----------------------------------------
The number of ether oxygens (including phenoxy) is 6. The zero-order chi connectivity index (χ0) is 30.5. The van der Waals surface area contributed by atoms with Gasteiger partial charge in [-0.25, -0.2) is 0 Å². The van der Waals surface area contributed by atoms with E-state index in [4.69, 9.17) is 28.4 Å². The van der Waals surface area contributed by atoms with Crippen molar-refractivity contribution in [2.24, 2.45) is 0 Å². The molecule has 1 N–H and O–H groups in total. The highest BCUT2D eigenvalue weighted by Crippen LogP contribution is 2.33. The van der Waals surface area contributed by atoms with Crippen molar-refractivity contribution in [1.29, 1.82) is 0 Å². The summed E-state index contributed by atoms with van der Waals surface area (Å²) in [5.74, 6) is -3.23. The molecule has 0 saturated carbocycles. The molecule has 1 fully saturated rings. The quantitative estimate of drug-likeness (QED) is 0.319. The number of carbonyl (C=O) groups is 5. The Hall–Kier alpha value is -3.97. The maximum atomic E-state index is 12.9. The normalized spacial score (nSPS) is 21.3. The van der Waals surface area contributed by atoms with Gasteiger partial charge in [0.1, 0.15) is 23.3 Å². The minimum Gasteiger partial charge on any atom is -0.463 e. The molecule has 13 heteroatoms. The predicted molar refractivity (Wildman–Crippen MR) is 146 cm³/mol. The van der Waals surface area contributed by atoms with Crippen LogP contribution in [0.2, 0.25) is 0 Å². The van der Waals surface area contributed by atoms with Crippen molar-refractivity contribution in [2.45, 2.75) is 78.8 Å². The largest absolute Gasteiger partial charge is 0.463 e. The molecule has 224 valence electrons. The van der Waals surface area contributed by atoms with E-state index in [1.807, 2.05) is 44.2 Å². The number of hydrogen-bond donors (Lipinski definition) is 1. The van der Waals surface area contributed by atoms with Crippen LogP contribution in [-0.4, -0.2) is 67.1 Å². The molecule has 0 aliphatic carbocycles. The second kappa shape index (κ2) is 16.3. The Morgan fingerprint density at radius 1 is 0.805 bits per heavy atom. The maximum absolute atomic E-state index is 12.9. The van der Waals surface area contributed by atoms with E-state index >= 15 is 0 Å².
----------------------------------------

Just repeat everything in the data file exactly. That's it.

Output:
The number of ether oxygens (including phenoxy) is 6. The zero-order chi connectivity index (χ0) is 30.5. The van der Waals surface area contributed by atoms with Gasteiger partial charge in [-0.25, -0.2) is 0 Å². The van der Waals surface area contributed by atoms with E-state index in [4.69, 9.17) is 28.4 Å². The van der Waals surface area contributed by atoms with Crippen molar-refractivity contribution in [2.24, 2.45) is 0 Å². The molecule has 1 N–H and O–H groups in total. The highest BCUT2D eigenvalue weighted by Crippen LogP contribution is 2.33. The van der Waals surface area contributed by atoms with Crippen molar-refractivity contribution in [1.29, 1.82) is 0 Å². The summed E-state index contributed by atoms with van der Waals surface area (Å²) in [5.74, 6) is -3.23. The molecule has 0 saturated carbocycles. The molecule has 1 fully saturated rings. The quantitative estimate of drug-likeness (QED) is 0.319. The number of carbonyl (C=O) groups is 5. The Hall–Kier alpha value is -3.97. The maximum atomic E-state index is 12.9. The normalized spacial score (nSPS) is 21.3. The van der Waals surface area contributed by atoms with Gasteiger partial charge in [0.1, 0.15) is 23.3 Å². The minimum Gasteiger partial charge on any atom is -0.463 e. The molecule has 13 heteroatoms. The predicted molar refractivity (Wildman–Crippen MR) is 146 cm³/mol. The van der Waals surface area contributed by atoms with Crippen LogP contribution in [0.2, 0.25) is 0 Å². The van der Waals surface area contributed by atoms with Crippen molar-refractivity contribution in [2.45, 2.75) is 78.8 Å². The largest absolute Gasteiger partial charge is 0.463 e. The molecule has 224 valence electrons. The van der Waals surface area contributed by atoms with E-state index in [1.807, 2.05) is 44.2 Å². The number of hydrogen-bond donors (Lipinski definition) is 1. The van der Waals surface area contributed by atoms with Crippen LogP contribution in [-0.4, -0.2) is 67.1 Å². The molecule has 0 aliphatic carbocycles. The second kappa shape index (κ2) is 16.3. The Morgan fingerprint density at radius 1 is 0.805 bits per heavy atom. The maximum absolute atomic E-state index is 12.9. The van der Waals surface area contributed by atoms with E-state index >= 15 is 0 Å².